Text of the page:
This is Boynton Pass Rd. with more pretty red rock.

Kenny had bought me a whole pint of ice cream back at the gas station-----my reward for leading him onto such beautiful country. I ate the whole thing----and could only drink a glass of water for dinner that night.

Looking a little nasty as we head for the "Ghost Town" of Jerome. OOOooooohhhhhhh!!

The cashier back in Sedona told us so many weird things about Jerome we just had to go there. It also had some lodging-----haunted of course. And a bed and breakfast---haunted of course.

It was a very exciting ride up the steep mountain switchbacks to Jerome. Me and Kenny raced all the way. The roads were some of the steepest mountain roads I had ever seen and the town of Jerome was built all around the switchbacks with every house and business sitting on the edge.

This town grew out of money from the famous huge Gold King copper mine. You ought to do a search on the internet and read about this huge mining operation. It is very interesting.

Our motel, the "Jerome Grand Hotel" is on top of the mountain in the middle of the picture.

I was going to get lodging here at this bed and breakfast---it is called the "Ghost City Inn"----I took a tour and it was kind of spooky alright---if my wife had heard all the spooky things we heard about this town she would have been down the mountain and out of here before the sun set----guarantee it !!!!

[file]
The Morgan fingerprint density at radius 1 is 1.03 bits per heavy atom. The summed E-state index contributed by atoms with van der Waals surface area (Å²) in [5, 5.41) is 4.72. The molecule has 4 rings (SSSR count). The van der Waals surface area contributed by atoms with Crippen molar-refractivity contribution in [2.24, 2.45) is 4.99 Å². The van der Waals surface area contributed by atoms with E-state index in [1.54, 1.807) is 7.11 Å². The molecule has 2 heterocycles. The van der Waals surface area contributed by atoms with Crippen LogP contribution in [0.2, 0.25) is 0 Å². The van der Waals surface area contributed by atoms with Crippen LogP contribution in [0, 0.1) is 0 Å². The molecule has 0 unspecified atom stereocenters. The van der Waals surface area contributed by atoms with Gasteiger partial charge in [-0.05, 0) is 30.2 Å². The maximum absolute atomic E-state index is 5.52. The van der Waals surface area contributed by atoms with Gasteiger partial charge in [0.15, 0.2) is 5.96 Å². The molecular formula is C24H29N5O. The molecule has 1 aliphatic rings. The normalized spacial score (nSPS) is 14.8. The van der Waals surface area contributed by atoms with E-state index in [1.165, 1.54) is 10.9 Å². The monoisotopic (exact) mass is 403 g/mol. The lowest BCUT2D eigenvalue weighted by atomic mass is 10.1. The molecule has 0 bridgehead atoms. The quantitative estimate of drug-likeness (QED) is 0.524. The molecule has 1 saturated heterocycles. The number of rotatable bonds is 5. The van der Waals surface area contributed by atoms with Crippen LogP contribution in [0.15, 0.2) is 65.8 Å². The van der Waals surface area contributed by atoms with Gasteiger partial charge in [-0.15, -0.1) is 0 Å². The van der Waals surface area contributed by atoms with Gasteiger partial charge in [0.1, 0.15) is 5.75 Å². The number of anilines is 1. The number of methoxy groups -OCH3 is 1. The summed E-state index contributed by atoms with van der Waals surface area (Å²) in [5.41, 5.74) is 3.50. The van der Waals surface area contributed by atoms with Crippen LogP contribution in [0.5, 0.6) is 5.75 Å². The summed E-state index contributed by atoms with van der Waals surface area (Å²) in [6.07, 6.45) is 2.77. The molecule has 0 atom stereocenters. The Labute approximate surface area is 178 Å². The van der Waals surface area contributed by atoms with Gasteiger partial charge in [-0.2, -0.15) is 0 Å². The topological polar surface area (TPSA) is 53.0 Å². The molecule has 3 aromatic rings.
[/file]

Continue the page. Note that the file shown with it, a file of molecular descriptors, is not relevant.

We needed a room for 3----but each room only had one bed and the nice girl tried to talk us into 3 rooms at $110 a pop. I don't think so---but this included getting scared to death I think.

This is the view from the parking lot of the Jerome Grand Hotel which was the highest spot in town. You can see the valley far below we rode out of earlier.

Here she is-----what a fine restoration. Actually this was originally a hospital for the mining community and somebody spent a huge amount of money restoring it----as it had sat many years empty. The old operating room was suppose to be the most haunted place in town. The nice lady at the registration desk---thought that maybe the only spirits in town were in the lounge. Whatever---anyway---the TV show "Sightings" did an episode here, which I would like to see.

The motel was all still in its original interior---everything in the building was of the period it was built.

Here is our hallway on the 2nd floor. I am a pipefitter and steam fitter by trade, and I got an illegal visit to the boiler room where the original coal fired Kewanee boiler was in a full head of steam. It looked just like a train locomotive. It had been converted to gas---except for that the heating system was original with all the old cast iron radiators thru-out the building. Air conditioning wasn't needed at the high elevation and non humid air. The original elevator was refurbished and usable as was the original phone system. When you rang the desk--the operator had to plug in the connection you were wanting by hand-----amazing to see such old things still in use. If you go to Arizona--by all means visit Jerome--but be out of town before nightfall :)

I suggest you do another search on the internet and read more about his historic town------I have only barely touched on the things to see in this town. I just really couldn't believe my eyes. It'll be a crowded tourist trap some day----better get there quick before the ghosts leave town !!!

On to Day 6

Back to Homepage